I presume that you are not so far removed from the centre of the political world, in your retreat at

* Dr. Priestley is in the way of usefulness in America, because he is labouring there, as his associates are in Europe, to disunite the people from their government, and to introduce the blessings of French anarchy. But the sphere is too confined for his exertions. To produce the misery of four or five millions of men who have afforded hin hospitality and protection, and to make the Western world the scene of desolation and confusion, is a result good as far as it goes, but hardly worth the labours of this great Prophet and Philosopher!Estuat infelix, angusto limite mundi.


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Northumberland, as not to be duly informed of the principal events that are passing in Europe, although you may not know much of the detail. You will of course have heard that our OLD COUNTRY is now the only one left to struggle against the French Republic, and left under every disadvantage, that every friend to her real welfare would wish; namely, in a very fair way of accomplishing your prophetic discourses, delivered at various times, and divers manners, of which happily they took no


You will have heard of the vast armaments and preparations of every kind which have been making for some months past, and which are carrying forward with all that energy and activity which characterizes this nation, when they have a purpose in hand which they must go through, cost what it will. Of its cost they are well aware, and I

* In America, the place of Doctor Priestley's residence.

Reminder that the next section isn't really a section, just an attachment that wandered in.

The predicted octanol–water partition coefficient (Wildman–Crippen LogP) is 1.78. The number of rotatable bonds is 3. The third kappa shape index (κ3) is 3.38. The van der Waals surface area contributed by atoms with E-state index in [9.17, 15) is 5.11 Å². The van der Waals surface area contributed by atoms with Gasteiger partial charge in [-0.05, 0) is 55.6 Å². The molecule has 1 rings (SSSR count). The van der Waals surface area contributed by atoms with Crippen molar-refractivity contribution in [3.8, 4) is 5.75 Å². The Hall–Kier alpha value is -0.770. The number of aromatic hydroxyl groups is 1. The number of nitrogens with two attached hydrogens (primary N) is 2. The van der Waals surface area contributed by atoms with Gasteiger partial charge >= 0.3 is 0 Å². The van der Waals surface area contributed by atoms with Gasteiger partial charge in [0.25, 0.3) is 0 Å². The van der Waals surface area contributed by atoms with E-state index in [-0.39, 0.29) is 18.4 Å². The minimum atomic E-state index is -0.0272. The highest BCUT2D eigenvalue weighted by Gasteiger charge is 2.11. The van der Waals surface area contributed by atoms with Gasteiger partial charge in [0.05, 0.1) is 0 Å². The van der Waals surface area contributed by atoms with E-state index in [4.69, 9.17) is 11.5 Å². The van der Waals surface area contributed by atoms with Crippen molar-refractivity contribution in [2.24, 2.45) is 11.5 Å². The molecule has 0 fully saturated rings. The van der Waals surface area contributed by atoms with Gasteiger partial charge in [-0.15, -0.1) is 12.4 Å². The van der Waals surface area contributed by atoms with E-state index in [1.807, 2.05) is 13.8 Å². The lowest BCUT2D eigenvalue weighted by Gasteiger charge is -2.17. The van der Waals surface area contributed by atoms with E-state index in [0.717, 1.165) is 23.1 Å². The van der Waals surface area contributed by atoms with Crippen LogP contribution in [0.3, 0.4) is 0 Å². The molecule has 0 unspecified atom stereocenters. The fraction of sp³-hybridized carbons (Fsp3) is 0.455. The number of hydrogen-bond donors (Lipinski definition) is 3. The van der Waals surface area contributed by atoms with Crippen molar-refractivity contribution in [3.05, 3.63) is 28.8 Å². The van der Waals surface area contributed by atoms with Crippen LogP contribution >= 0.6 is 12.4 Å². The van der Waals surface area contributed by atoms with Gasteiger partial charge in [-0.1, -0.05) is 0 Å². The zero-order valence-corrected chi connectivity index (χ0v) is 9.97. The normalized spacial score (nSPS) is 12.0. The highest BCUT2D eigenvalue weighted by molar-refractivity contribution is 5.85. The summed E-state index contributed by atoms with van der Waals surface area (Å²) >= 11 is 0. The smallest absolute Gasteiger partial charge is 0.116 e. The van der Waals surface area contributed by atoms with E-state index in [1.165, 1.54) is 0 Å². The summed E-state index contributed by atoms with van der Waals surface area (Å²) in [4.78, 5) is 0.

+ This passage may serve to confute the foolish notion that France, if unable to subdue us, is able to wear us out by a content of expense. The expenditure of France, little if at all inferior to ours, is drawn from the bowels of a totally exhausted country, without any means of external aid. Our navy by the protection of a continually increasing commerce, and by the consequent extension of agriculture and manufactures, contains within itself the principle of its own supply. Nor is it probable that any member of the French government can even form an idea of the extent of our resources, when animated and called forth by the spirit which now prevails in England.

It may indeed be doubted, notwithstanding Mr. Stone's assertion, whether the Directory have yet learnt what the attempt will cost them, unless they have begun to calculate it on the scale of Marcou.

A famous Turkish general having after a siege of two months, and a loss of eight thousand men, taken the fort of St. Elmo, an inconsiderable fortress of Malta, exclaimed: "If this be "the price of the daughter, what will the mother cost us?"